The U.S. Army has ordered 37 Backscatter radars, mounted in trailers designed to be moved over rough terrain in Afghanistan. The radars are used to examine vehicles, especially trucks, and reveal weapons or hidden passengers. In the last seven years, the over 300 of these radars have been ordered, and over a hundred have been used by the military in Iraq and Afghanistan.
The backscatter radar scanners are one of the more successful new counter-terrorism tools. The radars are basically a new, and portable, version of an old technology. The old tech is backscatter, over the horizon, radar. Originally developed during the Cold War, to provide a long range radar, the new version is a portable (carried in a van) version called the "Ruggedized Detection Imaging Modules" (RDIM).
The Z Backscatter technology, which makes this all work, is basically X-Ray machines that can see through clothing, and inside vehicles, and distinguish between organic and inorganic material. RDIM provides a photo quality image in seconds. The subject has to stand in front of the RDIM. Now normally, you could check someone for bombs on their person by just patting them down. But suicide bombers tend to set off their bombs when they perceive a pat-down coming. So a RDIM could be set up so that the operator and the subjects are far enough away from each other that, if a suicide bomber is encountered, you only lose the machine. That can be expensive, for these rigs go for about $1.3 million dollars each, and cost over $10,000 a month to maintain. The Department of Defense began with four RDIMs in early 2005, but quickly obtained more when it was discovered how useful the units are.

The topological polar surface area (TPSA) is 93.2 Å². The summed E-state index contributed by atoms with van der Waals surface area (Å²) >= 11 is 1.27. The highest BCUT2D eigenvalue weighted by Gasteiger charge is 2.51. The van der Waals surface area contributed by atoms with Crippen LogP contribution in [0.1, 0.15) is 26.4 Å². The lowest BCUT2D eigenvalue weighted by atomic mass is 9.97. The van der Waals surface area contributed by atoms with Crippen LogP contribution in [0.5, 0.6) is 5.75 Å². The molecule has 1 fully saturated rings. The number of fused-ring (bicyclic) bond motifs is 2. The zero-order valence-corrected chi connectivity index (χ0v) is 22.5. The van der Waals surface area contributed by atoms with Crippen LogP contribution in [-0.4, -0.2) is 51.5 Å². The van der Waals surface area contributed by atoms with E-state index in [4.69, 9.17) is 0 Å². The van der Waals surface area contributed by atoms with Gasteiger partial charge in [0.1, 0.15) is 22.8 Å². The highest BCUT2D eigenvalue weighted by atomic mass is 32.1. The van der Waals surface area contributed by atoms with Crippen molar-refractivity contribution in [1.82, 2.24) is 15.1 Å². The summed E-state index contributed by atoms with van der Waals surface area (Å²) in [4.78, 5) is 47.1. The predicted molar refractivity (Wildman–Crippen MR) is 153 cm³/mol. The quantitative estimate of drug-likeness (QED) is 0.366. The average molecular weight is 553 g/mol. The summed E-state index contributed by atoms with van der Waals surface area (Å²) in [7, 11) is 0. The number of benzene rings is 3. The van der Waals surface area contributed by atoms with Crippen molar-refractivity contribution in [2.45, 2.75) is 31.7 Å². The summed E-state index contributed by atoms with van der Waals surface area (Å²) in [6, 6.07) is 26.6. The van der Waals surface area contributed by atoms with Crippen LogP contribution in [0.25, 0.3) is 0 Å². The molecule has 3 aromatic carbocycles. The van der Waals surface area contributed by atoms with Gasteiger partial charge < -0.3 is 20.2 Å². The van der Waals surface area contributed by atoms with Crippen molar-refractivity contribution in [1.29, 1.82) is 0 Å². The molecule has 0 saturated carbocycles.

Foreign countries, particularly in South America and the Middle East have been ordering a lot of them, especially for providing security for VIPs and critical locations. Z Backscatter technology is the most expensive, non-intrusive and thorough kind of security you can get. But as the price continues to fall (Z Backscatter units cost about a third less than they did four years ago), more of it will be used.